“They are keen predators,” replied the minotaur, “but not particularly bright.”
“There is an old keep not far from here. It has been abandoned for centuries. How would they fare against walls of stone?”
“Not well—at least not yet. They usually rely on the strength of numbers, and though their numbers are growing, they are not so great yet. It is the Sjataki that you need to be concerned about. They are both cruel and cunning, and when they command, the jychra obey. But you are right, Lord of the Humans, a fortress—even a ruined one—will provide greater protection for your people.”
“Then it’s settled,” said Carwell. “We make for Athan Ridge. Can you show us to our horses?”
“Of course. Follow me.”
Dozens of questions raced through Carvesh’s mind as he and his companions followed Taaru out of the ravine. What will we do once we reach the keep? It’s still a massive march to Sharenden. Where will we find shelter along the way? Bryswall? Flintmoor? Both were sizeable cities, but neither was heavily fortified and they were both several days away. Any attempt to march to either location would leave them dangerously exposed for several nights. It was not a pleasant thought, but Carvesh was in no mood to argue the wisdom of travelling to Athan Ridge. All he wanted to do was get back to his family.
The small company trudged along in solemn silence. Carvesh could almost sense his companions’ troubled thoughts. Carwell would already be formulating his battle plans, weighing everything he had learned about the shadowbeasts and seeking a means of turning that knowledge against them. Meanwhile, Quelana would already be thinking of the hurt and wounded—both those at her house and those that would invariably fall in the coming days. As for Madik, Carvesh could only assume that he was wondering how to disentangle himself from this mess. He was a hunter, after all. He probably stood a better chance of survival on his own.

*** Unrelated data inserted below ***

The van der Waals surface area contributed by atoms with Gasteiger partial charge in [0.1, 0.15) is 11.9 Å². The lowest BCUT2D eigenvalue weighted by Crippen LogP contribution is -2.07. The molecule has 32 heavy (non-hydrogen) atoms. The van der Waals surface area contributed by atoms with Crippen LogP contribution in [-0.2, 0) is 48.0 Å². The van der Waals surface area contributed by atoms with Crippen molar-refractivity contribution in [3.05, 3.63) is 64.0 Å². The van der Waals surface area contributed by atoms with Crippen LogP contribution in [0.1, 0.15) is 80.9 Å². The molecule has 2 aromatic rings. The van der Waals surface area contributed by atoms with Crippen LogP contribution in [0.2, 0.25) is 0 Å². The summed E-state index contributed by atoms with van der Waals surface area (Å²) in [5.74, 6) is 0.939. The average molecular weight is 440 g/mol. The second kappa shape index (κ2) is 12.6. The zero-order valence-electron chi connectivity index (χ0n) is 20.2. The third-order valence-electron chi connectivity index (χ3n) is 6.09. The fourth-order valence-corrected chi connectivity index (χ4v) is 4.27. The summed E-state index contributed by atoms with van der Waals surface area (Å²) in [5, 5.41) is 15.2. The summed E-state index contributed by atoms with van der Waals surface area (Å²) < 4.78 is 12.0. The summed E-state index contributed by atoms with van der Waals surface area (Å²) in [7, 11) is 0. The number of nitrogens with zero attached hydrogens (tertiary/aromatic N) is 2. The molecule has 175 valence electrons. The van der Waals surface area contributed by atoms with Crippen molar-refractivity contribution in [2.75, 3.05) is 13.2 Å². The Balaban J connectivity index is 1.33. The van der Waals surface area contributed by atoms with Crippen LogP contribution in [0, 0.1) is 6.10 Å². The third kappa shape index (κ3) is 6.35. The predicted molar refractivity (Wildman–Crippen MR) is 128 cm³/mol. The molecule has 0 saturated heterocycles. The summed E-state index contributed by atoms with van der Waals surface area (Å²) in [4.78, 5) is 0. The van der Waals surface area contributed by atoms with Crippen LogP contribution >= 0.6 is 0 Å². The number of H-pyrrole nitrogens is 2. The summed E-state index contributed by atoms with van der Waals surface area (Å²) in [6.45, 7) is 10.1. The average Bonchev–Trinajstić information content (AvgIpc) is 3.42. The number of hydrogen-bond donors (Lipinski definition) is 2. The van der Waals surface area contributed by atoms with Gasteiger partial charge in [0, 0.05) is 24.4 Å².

True to his word, Taaru led them to a clearing, where they found their horses tied loosely to a few low hanging branches. Carvesh eyed Stepper warily. Though he appeared calm, it was impossible to know how much of the night’s fear was still be burning through the big bay’s veins. As Carvesh approached, however, the horse responded affectionately, neighing softly and pawing at the ground. His coat glistened, as though he had been brushed down, and he appeared to have been well fed. After a quick examination to ensure that the horse had not been wounded, Carvesh scratched Stepper once behind the ear then untied his reins.
“Thank you for your help,” Lord Carwell said to Taaru. “Once we’ve established a clear course of action, I’ll send someone back to you—hopefully Madik, if he’s willing. I mean no offence when I say this, but for the moment I think that the fewer people who know about you, the better.”